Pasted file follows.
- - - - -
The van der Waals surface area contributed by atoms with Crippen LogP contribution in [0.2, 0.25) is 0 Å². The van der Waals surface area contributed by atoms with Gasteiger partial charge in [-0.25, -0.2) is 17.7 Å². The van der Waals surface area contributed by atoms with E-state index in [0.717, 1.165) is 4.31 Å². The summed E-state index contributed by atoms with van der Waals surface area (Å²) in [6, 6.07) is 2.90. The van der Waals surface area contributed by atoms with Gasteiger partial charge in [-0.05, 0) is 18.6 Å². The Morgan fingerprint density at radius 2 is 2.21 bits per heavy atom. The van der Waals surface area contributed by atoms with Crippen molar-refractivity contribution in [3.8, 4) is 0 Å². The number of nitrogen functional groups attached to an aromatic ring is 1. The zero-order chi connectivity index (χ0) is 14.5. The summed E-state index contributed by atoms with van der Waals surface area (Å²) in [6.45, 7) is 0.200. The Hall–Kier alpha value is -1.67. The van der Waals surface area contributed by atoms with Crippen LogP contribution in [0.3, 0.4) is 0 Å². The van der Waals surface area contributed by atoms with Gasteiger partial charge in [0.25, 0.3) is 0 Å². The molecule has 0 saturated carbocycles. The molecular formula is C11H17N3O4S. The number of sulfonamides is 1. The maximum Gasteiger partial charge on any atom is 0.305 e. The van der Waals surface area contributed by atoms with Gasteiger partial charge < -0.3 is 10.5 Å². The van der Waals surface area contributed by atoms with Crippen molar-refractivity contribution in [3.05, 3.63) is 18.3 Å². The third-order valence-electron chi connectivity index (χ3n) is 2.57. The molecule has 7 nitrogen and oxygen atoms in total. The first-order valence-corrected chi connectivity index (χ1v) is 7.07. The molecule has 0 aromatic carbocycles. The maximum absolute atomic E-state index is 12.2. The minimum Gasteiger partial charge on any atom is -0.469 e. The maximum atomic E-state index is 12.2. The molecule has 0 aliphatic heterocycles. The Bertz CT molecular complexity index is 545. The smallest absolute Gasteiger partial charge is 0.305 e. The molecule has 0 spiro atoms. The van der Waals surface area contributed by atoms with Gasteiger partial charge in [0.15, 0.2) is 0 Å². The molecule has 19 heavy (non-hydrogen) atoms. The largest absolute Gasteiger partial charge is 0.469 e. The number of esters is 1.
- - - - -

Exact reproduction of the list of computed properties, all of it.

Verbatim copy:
The van der Waals surface area contributed by atoms with Crippen LogP contribution in [0.2, 0.25) is 0 Å². The van der Waals surface area contributed by atoms with Gasteiger partial charge in [-0.25, -0.2) is 17.7 Å². The van der Waals surface area contributed by atoms with E-state index in [0.717, 1.165) is 4.31 Å². The summed E-state index contributed by atoms with van der Waals surface area (Å²) in [6, 6.07) is 2.90. The van der Waals surface area contributed by atoms with Gasteiger partial charge in [-0.05, 0) is 18.6 Å². The Morgan fingerprint density at radius 2 is 2.21 bits per heavy atom. The van der Waals surface area contributed by atoms with Crippen molar-refractivity contribution in [3.8, 4) is 0 Å². The number of nitrogen functional groups attached to an aromatic ring is 1. The zero-order chi connectivity index (χ0) is 14.5. The summed E-state index contributed by atoms with van der Waals surface area (Å²) in [6.45, 7) is 0.200. The Hall–Kier alpha value is -1.67. The van der Waals surface area contributed by atoms with Crippen LogP contribution in [0.3, 0.4) is 0 Å². The van der Waals surface area contributed by atoms with Gasteiger partial charge in [0.25, 0.3) is 0 Å². The molecule has 0 saturated carbocycles. The molecular formula is C11H17N3O4S. The number of sulfonamides is 1. The maximum Gasteiger partial charge on any atom is 0.305 e. The van der Waals surface area contributed by atoms with Gasteiger partial charge < -0.3 is 10.5 Å². The van der Waals surface area contributed by atoms with Crippen molar-refractivity contribution in [3.05, 3.63) is 18.3 Å². The third-order valence-electron chi connectivity index (χ3n) is 2.57. The molecule has 7 nitrogen and oxygen atoms in total. The first-order valence-corrected chi connectivity index (χ1v) is 7.07. The molecule has 0 aromatic carbocycles. The maximum absolute atomic E-state index is 12.2. The minimum Gasteiger partial charge on any atom is -0.469 e. The maximum atomic E-state index is 12.2. The molecule has 0 aliphatic heterocycles. The Bertz CT molecular complexity index is 545. The smallest absolute Gasteiger partial charge is 0.305 e. The molecule has 0 spiro atoms. The van der Waals surface area contributed by atoms with Gasteiger partial charge in [0.15, 0.2) is 0 Å². The molecule has 19 heavy (non-hydrogen) atoms. The largest absolute Gasteiger partial charge is 0.469 e. The number of esters is 1.